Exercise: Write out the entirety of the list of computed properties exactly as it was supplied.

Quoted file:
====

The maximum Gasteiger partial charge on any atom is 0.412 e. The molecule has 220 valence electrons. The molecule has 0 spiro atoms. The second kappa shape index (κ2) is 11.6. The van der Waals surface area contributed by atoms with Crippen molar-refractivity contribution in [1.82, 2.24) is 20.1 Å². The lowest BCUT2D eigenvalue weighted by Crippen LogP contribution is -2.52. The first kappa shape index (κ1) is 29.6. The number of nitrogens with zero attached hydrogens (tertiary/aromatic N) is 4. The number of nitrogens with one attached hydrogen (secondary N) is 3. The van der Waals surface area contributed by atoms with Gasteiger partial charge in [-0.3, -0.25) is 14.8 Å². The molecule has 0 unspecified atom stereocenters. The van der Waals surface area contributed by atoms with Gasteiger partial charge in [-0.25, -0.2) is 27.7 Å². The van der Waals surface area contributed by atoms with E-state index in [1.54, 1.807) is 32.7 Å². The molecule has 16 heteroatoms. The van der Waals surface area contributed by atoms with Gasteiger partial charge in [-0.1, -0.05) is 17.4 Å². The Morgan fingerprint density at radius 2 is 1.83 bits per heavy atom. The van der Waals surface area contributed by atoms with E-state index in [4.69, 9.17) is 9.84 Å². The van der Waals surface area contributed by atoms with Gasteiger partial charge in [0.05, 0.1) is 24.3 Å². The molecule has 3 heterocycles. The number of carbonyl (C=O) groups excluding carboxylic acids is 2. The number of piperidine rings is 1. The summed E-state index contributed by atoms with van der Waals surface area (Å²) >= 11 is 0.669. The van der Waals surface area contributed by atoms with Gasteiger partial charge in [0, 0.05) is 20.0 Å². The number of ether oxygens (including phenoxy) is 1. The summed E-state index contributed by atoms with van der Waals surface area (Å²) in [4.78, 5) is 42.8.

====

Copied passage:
The maximum Gasteiger partial charge on any atom is 0.412 e. The molecule has 220 valence electrons. The molecule has 0 spiro atoms. The second kappa shape index (κ2) is 11.6. The van der Waals surface area contributed by atoms with Crippen molar-refractivity contribution in [1.82, 2.24) is 20.1 Å². The lowest BCUT2D eigenvalue weighted by Crippen LogP contribution is -2.52. The first kappa shape index (κ1) is 29.6. The number of nitrogens with zero attached hydrogens (tertiary/aromatic N) is 4. The number of nitrogens with one attached hydrogen (secondary N) is 3. The van der Waals surface area contributed by atoms with Gasteiger partial charge in [-0.3, -0.25) is 14.8 Å². The molecule has 0 unspecified atom stereocenters. The van der Waals surface area contributed by atoms with Gasteiger partial charge in [-0.25, -0.2) is 27.7 Å². The van der Waals surface area contributed by atoms with E-state index in [1.54, 1.807) is 32.7 Å². The molecule has 16 heteroatoms. The van der Waals surface area contributed by atoms with Gasteiger partial charge in [-0.1, -0.05) is 17.4 Å². The Morgan fingerprint density at radius 2 is 1.83 bits per heavy atom. The van der Waals surface area contributed by atoms with E-state index in [4.69, 9.17) is 9.84 Å². The van der Waals surface area contributed by atoms with Gasteiger partial charge in [0.05, 0.1) is 24.3 Å². The molecule has 3 heterocycles. The number of carbonyl (C=O) groups excluding carboxylic acids is 2. The number of piperidine rings is 1. The summed E-state index contributed by atoms with van der Waals surface area (Å²) >= 11 is 0.669. The van der Waals surface area contributed by atoms with Gasteiger partial charge in [0, 0.05) is 20.0 Å². The number of ether oxygens (including phenoxy) is 1. The summed E-state index contributed by atoms with van der Waals surface area (Å²) in [4.78, 5) is 42.8.